Despite these startling statistics, vaccination rates for older Europeans are too low. Most European countries are not hitting their 75% target for vaccinating people over 65 against flu. With the laudable exceptions of the Netherlands and the UK, this is a political promise not kept. Uptake rates are much higher in the US where flu vaccination is universally recommended and more easily accessible.
It’s a similar story for pneumococcal vaccination. The European Centre for Disease Prevention and Control reports that over 65s are at the highest risk of catching pneumococcal disease. And, when infections occur, older people are more likely than any other age group to die.
But pneumococcal vaccination coverage for older people is lower in the EU than in the US. Around 60% of Americans have had the pneumococcal vaccine. In Europe, the figure is 10%.
What are we doing wrong?
“Europe is way behind the US on pneumococcal vaccination and is also well behind on flu,” said Dr Ozisik, adding that data on adult vaccine uptake is not available from some countries. “If something is not measured and reported, it is impossible for the community to be aware of it.”
Other obstacles, she says, include lack of awareness among health professionals and patients, as well as financial barriers and underdeveloped healthcare systems.
“One of the reasons adult vaccination rates remain low is because many adults simply don’t know that they need vaccines throughout their lives,” she added.
Finally, she said, research on flu vaccine uptake suggests that the rates are best where the vaccine is clearly recommended, easily accessible and reimbursed. The Netherlands, which has a stellar record for flu vaccination, offers the jab for free, reimburses GPs, invites people at risk to attend for vaccination, and runs large nationwide information campaigns.
Dr Jane Barratt, Secretary General of the International Federation on Ageing, said it was high time that adult immunisation was put on the healthy ageing agenda. “We are encouraged to have screenings for prostate and breast cancer but are we encouraged to have vaccines?” she asked.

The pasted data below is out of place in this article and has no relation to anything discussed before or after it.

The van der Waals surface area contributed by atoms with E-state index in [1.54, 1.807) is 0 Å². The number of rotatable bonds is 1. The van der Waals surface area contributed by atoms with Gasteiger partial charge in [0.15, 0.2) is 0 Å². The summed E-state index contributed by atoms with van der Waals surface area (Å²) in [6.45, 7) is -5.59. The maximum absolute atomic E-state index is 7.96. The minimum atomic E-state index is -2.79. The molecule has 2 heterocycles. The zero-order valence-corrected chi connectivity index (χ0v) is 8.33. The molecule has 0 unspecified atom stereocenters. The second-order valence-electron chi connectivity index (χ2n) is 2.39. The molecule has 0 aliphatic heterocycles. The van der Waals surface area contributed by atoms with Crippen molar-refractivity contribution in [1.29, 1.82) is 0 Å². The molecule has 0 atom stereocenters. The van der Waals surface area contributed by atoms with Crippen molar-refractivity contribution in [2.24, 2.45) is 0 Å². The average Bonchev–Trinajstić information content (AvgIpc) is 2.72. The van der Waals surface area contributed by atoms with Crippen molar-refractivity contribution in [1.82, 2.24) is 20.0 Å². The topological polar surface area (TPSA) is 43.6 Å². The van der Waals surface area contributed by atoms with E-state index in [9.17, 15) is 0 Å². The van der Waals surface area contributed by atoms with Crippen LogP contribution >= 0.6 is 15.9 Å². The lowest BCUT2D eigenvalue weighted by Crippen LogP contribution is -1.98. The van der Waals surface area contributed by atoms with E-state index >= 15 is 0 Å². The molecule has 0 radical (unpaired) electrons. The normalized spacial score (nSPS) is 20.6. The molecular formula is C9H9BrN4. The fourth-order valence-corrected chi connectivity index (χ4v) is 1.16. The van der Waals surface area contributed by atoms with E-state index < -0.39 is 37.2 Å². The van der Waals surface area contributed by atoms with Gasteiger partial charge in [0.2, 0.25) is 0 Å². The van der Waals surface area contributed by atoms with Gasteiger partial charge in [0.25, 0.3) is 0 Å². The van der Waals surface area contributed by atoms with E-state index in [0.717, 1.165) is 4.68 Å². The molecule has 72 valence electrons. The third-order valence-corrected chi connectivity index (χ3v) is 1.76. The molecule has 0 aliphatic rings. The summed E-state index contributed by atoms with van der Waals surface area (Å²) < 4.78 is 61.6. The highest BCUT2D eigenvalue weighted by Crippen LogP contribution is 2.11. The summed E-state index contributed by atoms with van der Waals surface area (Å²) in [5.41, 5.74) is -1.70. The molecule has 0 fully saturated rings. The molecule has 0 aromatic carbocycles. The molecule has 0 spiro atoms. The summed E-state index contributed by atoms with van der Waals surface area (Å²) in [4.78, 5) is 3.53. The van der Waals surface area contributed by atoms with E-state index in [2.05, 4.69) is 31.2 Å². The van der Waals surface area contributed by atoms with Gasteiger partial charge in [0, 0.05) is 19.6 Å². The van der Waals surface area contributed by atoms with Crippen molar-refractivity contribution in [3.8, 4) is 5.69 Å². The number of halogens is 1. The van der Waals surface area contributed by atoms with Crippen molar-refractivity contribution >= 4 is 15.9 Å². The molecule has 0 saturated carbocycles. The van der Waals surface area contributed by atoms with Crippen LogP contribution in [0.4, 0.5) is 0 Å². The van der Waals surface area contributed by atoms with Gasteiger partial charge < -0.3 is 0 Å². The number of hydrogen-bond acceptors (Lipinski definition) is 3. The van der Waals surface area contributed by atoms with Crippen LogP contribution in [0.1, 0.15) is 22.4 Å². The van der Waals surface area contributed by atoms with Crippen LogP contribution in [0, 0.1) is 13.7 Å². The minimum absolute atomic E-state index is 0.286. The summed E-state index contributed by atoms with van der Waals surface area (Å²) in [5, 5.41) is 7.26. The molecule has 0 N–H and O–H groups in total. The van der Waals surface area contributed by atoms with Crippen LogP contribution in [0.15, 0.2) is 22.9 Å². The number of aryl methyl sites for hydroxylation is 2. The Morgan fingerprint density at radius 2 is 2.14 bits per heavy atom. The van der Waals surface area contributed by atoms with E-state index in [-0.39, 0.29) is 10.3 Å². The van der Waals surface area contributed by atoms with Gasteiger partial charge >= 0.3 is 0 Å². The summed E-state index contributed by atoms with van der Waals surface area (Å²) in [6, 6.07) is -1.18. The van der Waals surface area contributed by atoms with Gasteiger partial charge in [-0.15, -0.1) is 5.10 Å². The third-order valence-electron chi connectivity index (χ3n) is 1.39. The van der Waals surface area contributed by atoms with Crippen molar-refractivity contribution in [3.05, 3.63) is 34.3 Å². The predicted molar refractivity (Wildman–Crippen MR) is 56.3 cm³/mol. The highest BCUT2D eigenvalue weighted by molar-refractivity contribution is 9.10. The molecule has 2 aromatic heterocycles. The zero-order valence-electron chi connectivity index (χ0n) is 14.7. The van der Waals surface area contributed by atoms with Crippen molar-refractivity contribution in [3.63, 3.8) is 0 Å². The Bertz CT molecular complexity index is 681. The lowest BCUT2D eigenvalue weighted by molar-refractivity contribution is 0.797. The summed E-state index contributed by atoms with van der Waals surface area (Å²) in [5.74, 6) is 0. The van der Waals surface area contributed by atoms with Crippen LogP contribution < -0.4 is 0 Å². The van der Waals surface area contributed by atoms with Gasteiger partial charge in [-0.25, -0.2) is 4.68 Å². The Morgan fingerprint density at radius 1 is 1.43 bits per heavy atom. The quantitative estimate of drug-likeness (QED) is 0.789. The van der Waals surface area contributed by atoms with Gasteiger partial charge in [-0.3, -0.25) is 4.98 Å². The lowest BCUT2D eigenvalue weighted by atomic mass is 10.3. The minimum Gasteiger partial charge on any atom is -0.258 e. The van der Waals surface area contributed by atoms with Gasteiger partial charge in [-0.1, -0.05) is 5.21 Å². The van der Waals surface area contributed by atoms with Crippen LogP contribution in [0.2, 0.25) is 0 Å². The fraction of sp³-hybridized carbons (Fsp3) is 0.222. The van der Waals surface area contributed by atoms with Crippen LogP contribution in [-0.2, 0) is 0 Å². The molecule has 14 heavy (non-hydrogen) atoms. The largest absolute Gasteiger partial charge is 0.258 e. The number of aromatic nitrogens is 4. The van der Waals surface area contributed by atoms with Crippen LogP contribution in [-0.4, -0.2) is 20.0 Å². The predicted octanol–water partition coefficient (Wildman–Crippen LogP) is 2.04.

She said that diseases such as community-acquired pneumonia (CAP) get scant public attention despite their social and economic impact. Around 9,000 people die from CAP in Europe every year, making it the most frequent cause of death from an infection.
“That’s 9,000 lives. It could be your mother or father, sister or brother,” she said.
In addition to the high mortality rate, people who catch CAP typically spend around 10 days in hospital. This comes at a direct economic cost of €5.7 billion but the full impact is harder to measure.
“We don’t talk about the indirect costs; about how the person’s partner or children take care of them. We don’t talk about the impact of losing the contribution that person would normally make to the economy or to their family,” said Dr Barratt.
However, she said international organisations and civil society are playing their part in turning the tide. The WHO has published its first report on Ageing and Health which calls for “A world in which everyone experiences healthy ageing”. The report, she said, is an opportunity to bring immunisation into discussions about healthy and active ageing.
“It’s time that those who are committed to this field across all sectors to join together and ensure that older adults of today – and those that come after us – have the benefits of adult vaccination,” she said.
The conference session on the Role of Adult Vaccination as Part of Healthy Ageing at the European Public Health Conference in Milan was sponsored by Pfizer.